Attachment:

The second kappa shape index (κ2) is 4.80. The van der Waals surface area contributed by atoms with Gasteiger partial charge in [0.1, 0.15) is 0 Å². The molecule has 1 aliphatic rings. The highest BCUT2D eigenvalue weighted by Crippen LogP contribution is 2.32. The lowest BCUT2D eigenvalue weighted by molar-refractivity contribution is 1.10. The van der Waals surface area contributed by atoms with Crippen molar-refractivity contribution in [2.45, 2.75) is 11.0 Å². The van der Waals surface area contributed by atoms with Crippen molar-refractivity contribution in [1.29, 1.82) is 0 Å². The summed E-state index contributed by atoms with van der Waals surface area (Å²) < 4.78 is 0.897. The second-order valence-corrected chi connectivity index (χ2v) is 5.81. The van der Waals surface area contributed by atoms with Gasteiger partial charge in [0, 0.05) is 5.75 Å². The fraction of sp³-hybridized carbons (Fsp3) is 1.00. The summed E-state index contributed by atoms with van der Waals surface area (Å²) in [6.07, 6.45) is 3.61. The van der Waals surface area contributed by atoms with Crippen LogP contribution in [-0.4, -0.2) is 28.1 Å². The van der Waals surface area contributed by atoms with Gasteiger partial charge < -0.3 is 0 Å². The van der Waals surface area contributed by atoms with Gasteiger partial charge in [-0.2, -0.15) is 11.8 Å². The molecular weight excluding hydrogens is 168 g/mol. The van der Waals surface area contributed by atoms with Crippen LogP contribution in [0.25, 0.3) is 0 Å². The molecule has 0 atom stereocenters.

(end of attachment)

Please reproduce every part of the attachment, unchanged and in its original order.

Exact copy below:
The second kappa shape index (κ2) is 4.80. The van der Waals surface area contributed by atoms with Gasteiger partial charge in [0.1, 0.15) is 0 Å². The molecule has 1 aliphatic rings. The highest BCUT2D eigenvalue weighted by Crippen LogP contribution is 2.32. The lowest BCUT2D eigenvalue weighted by molar-refractivity contribution is 1.10. The van der Waals surface area contributed by atoms with Crippen molar-refractivity contribution in [2.45, 2.75) is 11.0 Å². The van der Waals surface area contributed by atoms with Crippen molar-refractivity contribution in [1.29, 1.82) is 0 Å². The summed E-state index contributed by atoms with van der Waals surface area (Å²) < 4.78 is 0.897. The second-order valence-corrected chi connectivity index (χ2v) is 5.81. The van der Waals surface area contributed by atoms with Gasteiger partial charge in [0, 0.05) is 5.75 Å². The fraction of sp³-hybridized carbons (Fsp3) is 1.00. The summed E-state index contributed by atoms with van der Waals surface area (Å²) in [6.07, 6.45) is 3.61. The van der Waals surface area contributed by atoms with Crippen LogP contribution in [-0.4, -0.2) is 28.1 Å². The van der Waals surface area contributed by atoms with Gasteiger partial charge < -0.3 is 0 Å². The van der Waals surface area contributed by atoms with Gasteiger partial charge in [-0.2, -0.15) is 11.8 Å². The molecular weight excluding hydrogens is 168 g/mol. The van der Waals surface area contributed by atoms with Crippen LogP contribution in [0.25, 0.3) is 0 Å². The molecule has 0 atom stereocenters.